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This project shows students the brilliant colors of stars, then teaches them why stars come in so many colors. Answering this question takes them through the definition of color in astronomy, the nature of thermal (blackbody) radiation, and the use of colored telescope filters.
For more information on how astronomers use color, and on the physical meaning of color, read the About Astronomy: Stars section of SkyServer, or look in an astronomy or physics textbook. Here are a few possible references:
Halliday, David, Jearl Walker, and Robert Resnick, Fundamentals of Physics, John Wiley and Sons, 2000
Hartmann, William K., Astronomy: the Cosmic Journey, Wadsworth, 1989
Kaler, James, Extreme Stars, Cambridge University Press, 2001
By the end of the project, students should be able to:
Before beginning this project, students should:
The section "Color and Amounts of Light," including Exercises 2-4, requires that students multiply and divide using logarithms. If your students are not comfortable using logarithms, you may skip this section.
They should also have basic computer skills. They should know how to look up information using a Web-based interface. It is helpful to know how to use Microsoft Excel or some other graphing program, but not necessary.
The Color project is a long-term project, designed to take about 11 hours to complete. You may wish to assign some parts as homework. The project can be divided into five chapters:
Chapter 1 begins with the Introduction and ends with the Colors of Stars in the SDSS.
If you would like to use a shorter version of the project with your class, you may stop after one of the chapters. For example, if you want your students to learn how astronomers define color, without learning the cause of stellar color, you may stop after Chapter 2.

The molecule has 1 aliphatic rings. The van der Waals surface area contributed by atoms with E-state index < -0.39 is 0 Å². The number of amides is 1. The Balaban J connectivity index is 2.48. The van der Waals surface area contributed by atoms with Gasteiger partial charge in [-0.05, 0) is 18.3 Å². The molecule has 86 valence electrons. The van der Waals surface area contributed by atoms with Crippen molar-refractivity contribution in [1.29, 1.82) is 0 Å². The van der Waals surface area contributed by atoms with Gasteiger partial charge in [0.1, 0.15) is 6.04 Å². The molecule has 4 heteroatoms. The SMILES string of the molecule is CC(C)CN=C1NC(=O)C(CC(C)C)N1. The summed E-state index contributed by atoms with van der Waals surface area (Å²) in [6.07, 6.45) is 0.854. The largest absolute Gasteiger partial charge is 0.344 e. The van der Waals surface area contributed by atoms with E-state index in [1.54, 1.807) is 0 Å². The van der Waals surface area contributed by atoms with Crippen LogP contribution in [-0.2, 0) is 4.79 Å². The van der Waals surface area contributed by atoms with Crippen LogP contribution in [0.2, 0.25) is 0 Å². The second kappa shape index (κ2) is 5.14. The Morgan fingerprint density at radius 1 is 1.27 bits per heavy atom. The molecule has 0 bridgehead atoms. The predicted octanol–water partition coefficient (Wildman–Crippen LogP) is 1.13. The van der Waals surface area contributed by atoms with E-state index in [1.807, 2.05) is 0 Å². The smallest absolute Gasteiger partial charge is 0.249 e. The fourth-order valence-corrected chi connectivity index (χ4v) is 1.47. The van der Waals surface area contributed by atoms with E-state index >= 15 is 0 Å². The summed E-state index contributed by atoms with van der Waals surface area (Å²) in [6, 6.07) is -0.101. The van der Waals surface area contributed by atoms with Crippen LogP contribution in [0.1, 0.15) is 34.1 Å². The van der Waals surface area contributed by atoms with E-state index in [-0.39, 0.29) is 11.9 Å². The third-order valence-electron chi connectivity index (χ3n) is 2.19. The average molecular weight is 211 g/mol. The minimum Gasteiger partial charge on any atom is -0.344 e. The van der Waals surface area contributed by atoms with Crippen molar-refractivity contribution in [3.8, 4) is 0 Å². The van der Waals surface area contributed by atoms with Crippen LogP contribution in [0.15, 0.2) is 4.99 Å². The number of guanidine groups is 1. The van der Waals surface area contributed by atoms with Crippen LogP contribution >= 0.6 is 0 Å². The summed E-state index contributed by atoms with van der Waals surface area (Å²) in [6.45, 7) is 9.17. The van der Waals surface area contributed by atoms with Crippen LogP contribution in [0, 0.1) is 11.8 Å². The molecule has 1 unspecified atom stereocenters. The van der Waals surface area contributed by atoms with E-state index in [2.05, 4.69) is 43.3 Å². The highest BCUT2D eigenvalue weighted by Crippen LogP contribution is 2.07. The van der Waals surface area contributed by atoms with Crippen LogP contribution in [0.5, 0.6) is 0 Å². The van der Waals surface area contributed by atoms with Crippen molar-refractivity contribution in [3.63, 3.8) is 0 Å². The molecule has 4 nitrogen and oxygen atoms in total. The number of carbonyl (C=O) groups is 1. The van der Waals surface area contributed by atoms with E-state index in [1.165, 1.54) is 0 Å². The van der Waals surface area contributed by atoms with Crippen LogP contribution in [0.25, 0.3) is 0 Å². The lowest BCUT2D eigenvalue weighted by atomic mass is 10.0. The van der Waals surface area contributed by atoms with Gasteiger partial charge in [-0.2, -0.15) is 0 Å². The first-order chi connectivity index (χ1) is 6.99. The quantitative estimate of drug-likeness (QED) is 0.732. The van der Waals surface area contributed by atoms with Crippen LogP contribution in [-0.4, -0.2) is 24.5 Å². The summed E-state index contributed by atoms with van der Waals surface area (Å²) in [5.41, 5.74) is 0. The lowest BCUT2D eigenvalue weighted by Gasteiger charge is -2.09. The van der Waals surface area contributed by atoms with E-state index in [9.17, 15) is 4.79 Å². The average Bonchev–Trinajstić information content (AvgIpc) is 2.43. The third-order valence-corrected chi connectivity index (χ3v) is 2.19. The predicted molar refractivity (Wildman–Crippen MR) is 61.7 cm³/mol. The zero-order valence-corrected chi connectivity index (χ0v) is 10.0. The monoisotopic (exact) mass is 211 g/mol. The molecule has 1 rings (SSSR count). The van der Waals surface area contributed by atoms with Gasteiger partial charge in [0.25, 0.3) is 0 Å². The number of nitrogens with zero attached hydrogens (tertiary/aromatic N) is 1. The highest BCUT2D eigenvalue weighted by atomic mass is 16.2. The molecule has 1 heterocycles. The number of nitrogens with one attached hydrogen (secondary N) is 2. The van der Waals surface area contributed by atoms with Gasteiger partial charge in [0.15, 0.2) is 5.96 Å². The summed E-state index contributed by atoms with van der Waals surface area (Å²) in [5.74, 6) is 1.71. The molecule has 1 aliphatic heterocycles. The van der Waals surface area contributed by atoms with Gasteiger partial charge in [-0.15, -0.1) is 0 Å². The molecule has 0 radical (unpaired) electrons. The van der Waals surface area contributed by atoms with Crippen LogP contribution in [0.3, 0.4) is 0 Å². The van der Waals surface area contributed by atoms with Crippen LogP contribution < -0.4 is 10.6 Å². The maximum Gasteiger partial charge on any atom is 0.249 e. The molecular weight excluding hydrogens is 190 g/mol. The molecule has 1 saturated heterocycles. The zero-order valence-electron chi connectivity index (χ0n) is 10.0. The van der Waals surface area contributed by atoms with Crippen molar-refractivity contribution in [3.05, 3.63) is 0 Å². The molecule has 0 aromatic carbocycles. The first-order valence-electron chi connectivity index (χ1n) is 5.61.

If your students are not comfortable using logarithms, you may skip the "Color and Amounts of Light" section in Chapter 2. The shorter Chapter 2 should take about 1 hour.
The Research Challenge, on the Colors in Astronomy Research page, should not be done in the classroom for credit. It is designed to be a completely open-ended and independent scientific investigation, and it should take many hours to complete. You may wish to give extra credit for completing it. Invite students to discuss their research questions and approaches with you. When students finish Exercise 13 on their own, encourage them to E-mail their results to us. We will look at all the results we receive, and we will put them best of them up on the project web site.
Questions and Exercises
Questions are designed to get students thinking about the reasoning scientists use in their work. Exercises come in two types: Practice and Explore. Practice exercises let students practice using the concepts introduced in the project. Explore exercises are designed to get students to explore SkyServer data to discover concepts on their own. For answers to all Questions and Practice exercises, and sample responses to all Explore exercises, click here. To see the answers, you must have the Adobe Acrobat PDF viewer installed on your computer. Acrobat is available for free download at Adobe's web site.
Students should be evaluated based on their written answers to the questions and exercises. You may use our sample scoring rubric or develop your own. If you use our scoring rubric, print out a copy for each student and attach it when you return his or her work.
For specific information on any part of the project, click Next.